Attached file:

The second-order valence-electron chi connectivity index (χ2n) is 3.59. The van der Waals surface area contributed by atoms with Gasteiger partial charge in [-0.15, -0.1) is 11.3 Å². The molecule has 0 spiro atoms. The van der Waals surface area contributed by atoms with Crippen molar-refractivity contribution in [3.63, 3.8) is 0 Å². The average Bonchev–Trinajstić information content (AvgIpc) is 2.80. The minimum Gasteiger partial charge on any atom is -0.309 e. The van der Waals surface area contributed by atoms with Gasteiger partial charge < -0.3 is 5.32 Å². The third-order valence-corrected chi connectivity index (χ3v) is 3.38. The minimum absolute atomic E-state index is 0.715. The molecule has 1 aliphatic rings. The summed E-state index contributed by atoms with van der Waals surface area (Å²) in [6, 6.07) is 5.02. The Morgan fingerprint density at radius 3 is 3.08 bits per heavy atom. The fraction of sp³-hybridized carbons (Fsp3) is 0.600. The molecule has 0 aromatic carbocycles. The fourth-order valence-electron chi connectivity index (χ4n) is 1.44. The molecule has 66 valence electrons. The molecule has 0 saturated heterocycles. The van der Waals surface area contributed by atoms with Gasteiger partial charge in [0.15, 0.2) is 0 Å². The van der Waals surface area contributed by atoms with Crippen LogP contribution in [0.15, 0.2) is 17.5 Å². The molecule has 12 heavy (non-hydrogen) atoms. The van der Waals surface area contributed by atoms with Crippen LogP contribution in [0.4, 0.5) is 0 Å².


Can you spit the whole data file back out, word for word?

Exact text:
The second-order valence-electron chi connectivity index (χ2n) is 3.59. The van der Waals surface area contributed by atoms with Gasteiger partial charge in [-0.15, -0.1) is 11.3 Å². The molecule has 0 spiro atoms. The van der Waals surface area contributed by atoms with Crippen molar-refractivity contribution in [3.63, 3.8) is 0 Å². The average Bonchev–Trinajstić information content (AvgIpc) is 2.80. The minimum Gasteiger partial charge on any atom is -0.309 e. The van der Waals surface area contributed by atoms with Gasteiger partial charge < -0.3 is 5.32 Å². The third-order valence-corrected chi connectivity index (χ3v) is 3.38. The minimum absolute atomic E-state index is 0.715. The molecule has 1 aliphatic rings. The summed E-state index contributed by atoms with van der Waals surface area (Å²) in [6, 6.07) is 5.02. The Morgan fingerprint density at radius 3 is 3.08 bits per heavy atom. The fraction of sp³-hybridized carbons (Fsp3) is 0.600. The molecule has 0 aromatic carbocycles. The fourth-order valence-electron chi connectivity index (χ4n) is 1.44. The molecule has 66 valence electrons. The molecule has 0 saturated heterocycles. The van der Waals surface area contributed by atoms with Gasteiger partial charge in [0.15, 0.2) is 0 Å². The van der Waals surface area contributed by atoms with Crippen LogP contribution in [0.15, 0.2) is 17.5 Å². The molecule has 12 heavy (non-hydrogen) atoms. The van der Waals surface area contributed by atoms with Crippen LogP contribution in [0.4, 0.5) is 0 Å².